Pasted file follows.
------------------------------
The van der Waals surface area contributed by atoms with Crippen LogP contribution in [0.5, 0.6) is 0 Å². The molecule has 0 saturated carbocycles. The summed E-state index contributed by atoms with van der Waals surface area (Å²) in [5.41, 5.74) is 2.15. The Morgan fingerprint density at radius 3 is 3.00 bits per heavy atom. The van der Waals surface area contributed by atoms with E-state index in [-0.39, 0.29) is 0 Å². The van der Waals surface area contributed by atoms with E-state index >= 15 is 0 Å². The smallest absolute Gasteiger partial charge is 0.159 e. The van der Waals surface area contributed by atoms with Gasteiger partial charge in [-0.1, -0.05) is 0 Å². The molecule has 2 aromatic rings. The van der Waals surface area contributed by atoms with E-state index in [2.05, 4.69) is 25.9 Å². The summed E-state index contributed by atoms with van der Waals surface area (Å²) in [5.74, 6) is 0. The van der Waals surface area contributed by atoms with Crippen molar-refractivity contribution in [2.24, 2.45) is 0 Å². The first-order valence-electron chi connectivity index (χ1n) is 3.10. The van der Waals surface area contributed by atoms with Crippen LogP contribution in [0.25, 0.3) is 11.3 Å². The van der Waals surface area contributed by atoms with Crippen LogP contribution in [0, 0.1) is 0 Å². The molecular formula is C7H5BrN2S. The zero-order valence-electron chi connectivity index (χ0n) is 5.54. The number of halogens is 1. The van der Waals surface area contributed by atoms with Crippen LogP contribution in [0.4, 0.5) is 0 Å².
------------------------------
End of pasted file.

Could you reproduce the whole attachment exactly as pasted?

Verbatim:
The van der Waals surface area contributed by atoms with Crippen LogP contribution in [0.5, 0.6) is 0 Å². The molecule has 0 saturated carbocycles. The summed E-state index contributed by atoms with van der Waals surface area (Å²) in [5.41, 5.74) is 2.15. The Morgan fingerprint density at radius 3 is 3.00 bits per heavy atom. The van der Waals surface area contributed by atoms with E-state index in [-0.39, 0.29) is 0 Å². The van der Waals surface area contributed by atoms with E-state index >= 15 is 0 Å². The smallest absolute Gasteiger partial charge is 0.159 e. The van der Waals surface area contributed by atoms with Gasteiger partial charge in [-0.1, -0.05) is 0 Å². The molecule has 2 aromatic rings. The van der Waals surface area contributed by atoms with E-state index in [2.05, 4.69) is 25.9 Å². The summed E-state index contributed by atoms with van der Waals surface area (Å²) in [5.74, 6) is 0. The van der Waals surface area contributed by atoms with Crippen molar-refractivity contribution in [2.24, 2.45) is 0 Å². The first-order valence-electron chi connectivity index (χ1n) is 3.10. The van der Waals surface area contributed by atoms with Crippen LogP contribution in [0.25, 0.3) is 11.3 Å². The van der Waals surface area contributed by atoms with Crippen LogP contribution in [0, 0.1) is 0 Å². The molecular formula is C7H5BrN2S. The zero-order valence-electron chi connectivity index (χ0n) is 5.54. The number of halogens is 1. The van der Waals surface area contributed by atoms with Crippen LogP contribution in [0.4, 0.5) is 0 Å².